Our logo is the cartoon character Handala, created by the great Palestinian artist Naji Al-Ali.
From 1975 through 1987 Naji Al-Ali created cartoons that depicted the complexities of the plight of Palestinian refugees, and Handala, the refugee child who is present in every cartoon, remains a potent symbol of the struggle of the Palestinian people for justice and self-determination.
Naji Al-Ali wrote of his character:
The child Handala is my signature, everyone asks me about him wherever I go. I gave birth to this child in the Gulf and I presented him to the people. His name is Handala and he has promised the people that he will remain true to himself. I drew him as a child who is not beautiful; his hair is like the hair of a hedgehog who uses his thorns as a weapon. Handala is not a fat, happy, relaxed, or pampered child. He is barefooted like the refugee camp children, and he is an icon that protects me from making mistakes. Even though he is rough, he smells of amber. His hands are clasped behind his back as a sign of rejection at a time when solutions are presented to us the American way.
Handala was born ten years old, and he will always be ten years old. At that age, I left my homeland, and when he returns, Handala will still be ten, and then he will start growing up. The laws of nature do not apply to him. He is unique. Things will become normal again when the homeland returns.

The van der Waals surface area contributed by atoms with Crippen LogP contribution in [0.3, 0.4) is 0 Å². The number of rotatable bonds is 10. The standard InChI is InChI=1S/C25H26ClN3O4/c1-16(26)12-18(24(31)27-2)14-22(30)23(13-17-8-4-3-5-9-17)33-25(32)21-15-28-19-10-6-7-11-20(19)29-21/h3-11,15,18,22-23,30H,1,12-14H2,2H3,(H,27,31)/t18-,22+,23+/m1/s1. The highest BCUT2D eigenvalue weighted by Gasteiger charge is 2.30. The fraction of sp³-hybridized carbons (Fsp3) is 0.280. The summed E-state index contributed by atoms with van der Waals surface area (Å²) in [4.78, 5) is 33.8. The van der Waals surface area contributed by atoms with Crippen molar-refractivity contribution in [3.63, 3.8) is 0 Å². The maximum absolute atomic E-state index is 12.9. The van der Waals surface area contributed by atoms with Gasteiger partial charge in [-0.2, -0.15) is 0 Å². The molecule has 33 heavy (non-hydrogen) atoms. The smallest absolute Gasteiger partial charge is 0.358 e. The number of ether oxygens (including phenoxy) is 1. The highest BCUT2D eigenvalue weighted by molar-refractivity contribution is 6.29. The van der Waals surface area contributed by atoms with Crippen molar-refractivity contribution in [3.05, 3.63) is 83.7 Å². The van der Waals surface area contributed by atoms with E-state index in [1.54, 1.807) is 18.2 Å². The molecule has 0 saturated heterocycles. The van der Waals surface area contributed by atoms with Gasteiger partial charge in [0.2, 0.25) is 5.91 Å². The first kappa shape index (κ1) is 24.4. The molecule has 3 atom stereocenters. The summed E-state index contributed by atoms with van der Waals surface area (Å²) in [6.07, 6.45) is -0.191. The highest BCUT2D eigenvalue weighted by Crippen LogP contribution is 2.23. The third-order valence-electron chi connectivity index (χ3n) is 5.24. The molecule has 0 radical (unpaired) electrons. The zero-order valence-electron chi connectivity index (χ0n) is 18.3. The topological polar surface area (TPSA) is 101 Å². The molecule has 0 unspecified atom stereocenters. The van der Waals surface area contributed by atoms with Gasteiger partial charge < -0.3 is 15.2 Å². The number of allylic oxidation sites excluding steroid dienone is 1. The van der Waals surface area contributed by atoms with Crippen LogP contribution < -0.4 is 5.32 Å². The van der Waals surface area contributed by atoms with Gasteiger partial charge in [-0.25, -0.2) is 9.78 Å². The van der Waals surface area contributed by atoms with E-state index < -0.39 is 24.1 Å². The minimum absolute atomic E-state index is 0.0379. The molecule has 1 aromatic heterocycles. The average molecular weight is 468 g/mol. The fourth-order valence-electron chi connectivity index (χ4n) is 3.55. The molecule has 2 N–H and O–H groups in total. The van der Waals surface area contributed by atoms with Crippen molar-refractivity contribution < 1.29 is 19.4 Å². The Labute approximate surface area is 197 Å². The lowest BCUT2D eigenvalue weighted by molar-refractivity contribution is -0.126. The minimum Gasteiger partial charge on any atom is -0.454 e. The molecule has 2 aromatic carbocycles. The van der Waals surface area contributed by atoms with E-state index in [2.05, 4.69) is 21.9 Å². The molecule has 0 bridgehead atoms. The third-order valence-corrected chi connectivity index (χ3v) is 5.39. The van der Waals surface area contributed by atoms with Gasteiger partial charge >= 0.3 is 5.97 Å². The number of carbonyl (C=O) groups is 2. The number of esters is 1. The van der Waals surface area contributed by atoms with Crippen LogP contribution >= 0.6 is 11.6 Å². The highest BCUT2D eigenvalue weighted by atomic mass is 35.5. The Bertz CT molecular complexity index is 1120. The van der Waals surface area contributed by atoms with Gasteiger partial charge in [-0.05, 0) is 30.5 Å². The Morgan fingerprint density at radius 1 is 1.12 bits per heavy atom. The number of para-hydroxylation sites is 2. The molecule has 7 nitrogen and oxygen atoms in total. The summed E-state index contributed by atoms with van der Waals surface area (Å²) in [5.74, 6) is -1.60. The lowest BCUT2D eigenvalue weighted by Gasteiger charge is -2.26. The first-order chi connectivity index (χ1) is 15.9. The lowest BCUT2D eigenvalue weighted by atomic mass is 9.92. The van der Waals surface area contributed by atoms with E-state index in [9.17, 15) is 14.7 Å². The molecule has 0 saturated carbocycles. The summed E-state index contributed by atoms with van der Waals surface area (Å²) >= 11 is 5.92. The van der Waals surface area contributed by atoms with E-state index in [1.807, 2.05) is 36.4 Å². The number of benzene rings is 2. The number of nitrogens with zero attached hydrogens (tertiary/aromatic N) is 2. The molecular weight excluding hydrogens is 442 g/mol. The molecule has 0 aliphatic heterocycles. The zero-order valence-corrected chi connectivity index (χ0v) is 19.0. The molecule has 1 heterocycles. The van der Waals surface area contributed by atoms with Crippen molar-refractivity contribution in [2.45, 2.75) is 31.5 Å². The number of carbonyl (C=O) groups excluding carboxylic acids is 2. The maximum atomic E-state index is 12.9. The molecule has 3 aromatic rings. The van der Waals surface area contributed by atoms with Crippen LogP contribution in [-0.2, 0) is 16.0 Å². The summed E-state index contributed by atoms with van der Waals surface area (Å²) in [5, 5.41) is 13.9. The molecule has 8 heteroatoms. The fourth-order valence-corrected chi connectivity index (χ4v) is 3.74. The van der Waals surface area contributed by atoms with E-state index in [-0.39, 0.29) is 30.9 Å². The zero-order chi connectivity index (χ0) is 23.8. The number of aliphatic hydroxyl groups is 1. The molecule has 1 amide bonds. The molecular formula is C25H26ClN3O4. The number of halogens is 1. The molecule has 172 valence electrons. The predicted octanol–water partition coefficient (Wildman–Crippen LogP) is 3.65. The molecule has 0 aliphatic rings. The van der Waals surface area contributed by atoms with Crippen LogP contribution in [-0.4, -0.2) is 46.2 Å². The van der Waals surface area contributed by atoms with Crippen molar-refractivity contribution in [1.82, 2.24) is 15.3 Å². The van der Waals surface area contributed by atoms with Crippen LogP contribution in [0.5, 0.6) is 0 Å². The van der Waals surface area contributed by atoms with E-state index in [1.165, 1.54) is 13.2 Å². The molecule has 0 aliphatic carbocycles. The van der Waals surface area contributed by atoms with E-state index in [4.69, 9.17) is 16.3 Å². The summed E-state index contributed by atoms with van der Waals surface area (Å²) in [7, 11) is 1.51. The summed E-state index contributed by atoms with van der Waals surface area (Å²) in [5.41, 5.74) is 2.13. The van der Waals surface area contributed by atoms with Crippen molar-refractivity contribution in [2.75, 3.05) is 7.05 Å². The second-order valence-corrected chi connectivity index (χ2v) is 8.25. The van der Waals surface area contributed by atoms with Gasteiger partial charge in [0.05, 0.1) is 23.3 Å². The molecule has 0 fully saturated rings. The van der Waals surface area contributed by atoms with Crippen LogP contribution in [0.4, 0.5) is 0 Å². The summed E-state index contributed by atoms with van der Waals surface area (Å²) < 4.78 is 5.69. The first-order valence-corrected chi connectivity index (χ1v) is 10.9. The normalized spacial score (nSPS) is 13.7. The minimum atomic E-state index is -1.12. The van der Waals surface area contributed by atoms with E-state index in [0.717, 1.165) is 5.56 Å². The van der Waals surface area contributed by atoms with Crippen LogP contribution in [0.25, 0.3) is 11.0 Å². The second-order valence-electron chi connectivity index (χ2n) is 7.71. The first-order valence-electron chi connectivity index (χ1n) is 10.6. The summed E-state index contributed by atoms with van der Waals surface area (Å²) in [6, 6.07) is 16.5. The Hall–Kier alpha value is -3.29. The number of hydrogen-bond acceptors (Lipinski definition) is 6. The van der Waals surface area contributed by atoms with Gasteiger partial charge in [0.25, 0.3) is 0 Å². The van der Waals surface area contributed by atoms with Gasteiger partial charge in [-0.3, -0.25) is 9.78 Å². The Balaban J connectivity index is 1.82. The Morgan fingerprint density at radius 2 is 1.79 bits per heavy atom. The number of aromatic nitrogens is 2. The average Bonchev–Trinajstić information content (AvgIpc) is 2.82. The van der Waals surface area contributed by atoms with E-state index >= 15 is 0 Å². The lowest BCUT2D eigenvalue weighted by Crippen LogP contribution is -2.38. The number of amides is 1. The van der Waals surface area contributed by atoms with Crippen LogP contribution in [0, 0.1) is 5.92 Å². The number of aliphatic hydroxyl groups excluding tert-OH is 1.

I presented him to the poor and named him Handala as a symbol of bitterness. At first, he was a Palestinian child, but his consciousness developed to have a national and then a global and human horizon. He is a simple yet tough child, and this is why people adopted him and felt that he represents their consciousness.
Naji Al-Ali was born in 1936 in the Palestinian village of Ash Shajara. In 1948, Ash Shajara was one of the 480 villages destroyed in what is known as the Nakba, Arabic for catastrophe, which occurred in 1947-48 and in which Palestinians lost more than half of their land, massacres took place, and 750,000 refugees were created. Naji Al-Ali was 10 years old when he and his family were expelled from Palestine to Ein Al-Hilweh refugee camp in Lebanon.
Naji Al-Ali grew up to become perhaps the most popular cartoonist in the Arab world. With brutal honesty, Naji Al-Ali analyzed the relationships between the governments of the United States, Israel, and the Arab regimes and the ramifications for the Palestinians.
Naji Al-Ali was well loved for his work but was also hated, as illustrated by the many death threats he and his family received. On July 22, 1987, in London, Naji Al-Ali was assassinated as he walked towards the offices of Al-Qabas newspaper. He died in the hospital on August 29. His murderer has never been apprehended.